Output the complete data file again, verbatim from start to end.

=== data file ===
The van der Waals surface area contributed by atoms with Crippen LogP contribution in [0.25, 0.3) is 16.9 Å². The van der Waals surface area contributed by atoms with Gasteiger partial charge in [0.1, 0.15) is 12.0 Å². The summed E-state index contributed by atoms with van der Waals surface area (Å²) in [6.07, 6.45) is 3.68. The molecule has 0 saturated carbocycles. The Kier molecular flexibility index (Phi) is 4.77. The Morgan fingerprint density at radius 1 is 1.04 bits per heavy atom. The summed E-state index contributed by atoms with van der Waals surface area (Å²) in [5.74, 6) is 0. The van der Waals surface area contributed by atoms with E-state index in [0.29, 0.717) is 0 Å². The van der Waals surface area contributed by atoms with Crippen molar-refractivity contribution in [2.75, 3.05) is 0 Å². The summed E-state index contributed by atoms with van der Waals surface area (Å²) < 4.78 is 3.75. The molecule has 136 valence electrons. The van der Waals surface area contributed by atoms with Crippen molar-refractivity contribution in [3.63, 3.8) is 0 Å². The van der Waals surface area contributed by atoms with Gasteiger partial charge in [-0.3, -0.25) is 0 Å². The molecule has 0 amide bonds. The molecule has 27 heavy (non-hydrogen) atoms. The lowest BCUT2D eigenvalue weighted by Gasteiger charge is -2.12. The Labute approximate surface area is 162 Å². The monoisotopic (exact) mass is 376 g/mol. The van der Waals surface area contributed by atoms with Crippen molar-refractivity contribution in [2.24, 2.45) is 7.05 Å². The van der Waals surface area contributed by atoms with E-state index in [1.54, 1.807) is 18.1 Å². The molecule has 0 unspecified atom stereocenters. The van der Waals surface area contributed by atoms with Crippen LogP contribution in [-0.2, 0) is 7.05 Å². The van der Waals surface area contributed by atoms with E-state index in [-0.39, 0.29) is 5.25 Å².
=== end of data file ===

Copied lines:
The van der Waals surface area contributed by atoms with Crippen LogP contribution in [0.25, 0.3) is 16.9 Å². The van der Waals surface area contributed by atoms with Gasteiger partial charge in [0.1, 0.15) is 12.0 Å². The summed E-state index contributed by atoms with van der Waals surface area (Å²) in [6.07, 6.45) is 3.68. The molecule has 0 saturated carbocycles. The Kier molecular flexibility index (Phi) is 4.77. The Morgan fingerprint density at radius 1 is 1.04 bits per heavy atom. The summed E-state index contributed by atoms with van der Waals surface area (Å²) in [5.74, 6) is 0. The van der Waals surface area contributed by atoms with E-state index in [0.29, 0.717) is 0 Å². The van der Waals surface area contributed by atoms with Crippen molar-refractivity contribution in [2.75, 3.05) is 0 Å². The summed E-state index contributed by atoms with van der Waals surface area (Å²) < 4.78 is 3.75. The molecule has 136 valence electrons. The van der Waals surface area contributed by atoms with Crippen molar-refractivity contribution in [3.63, 3.8) is 0 Å². The van der Waals surface area contributed by atoms with Gasteiger partial charge in [-0.3, -0.25) is 0 Å². The molecule has 0 amide bonds. The molecule has 27 heavy (non-hydrogen) atoms. The lowest BCUT2D eigenvalue weighted by Gasteiger charge is -2.12. The Labute approximate surface area is 162 Å². The monoisotopic (exact) mass is 376 g/mol. The van der Waals surface area contributed by atoms with Crippen molar-refractivity contribution in [2.24, 2.45) is 7.05 Å². The van der Waals surface area contributed by atoms with E-state index in [1.54, 1.807) is 18.1 Å². The molecule has 0 unspecified atom stereocenters. The van der Waals surface area contributed by atoms with Crippen LogP contribution in [-0.2, 0) is 7.05 Å². The van der Waals surface area contributed by atoms with E-state index in [-0.39, 0.29) is 5.25 Å².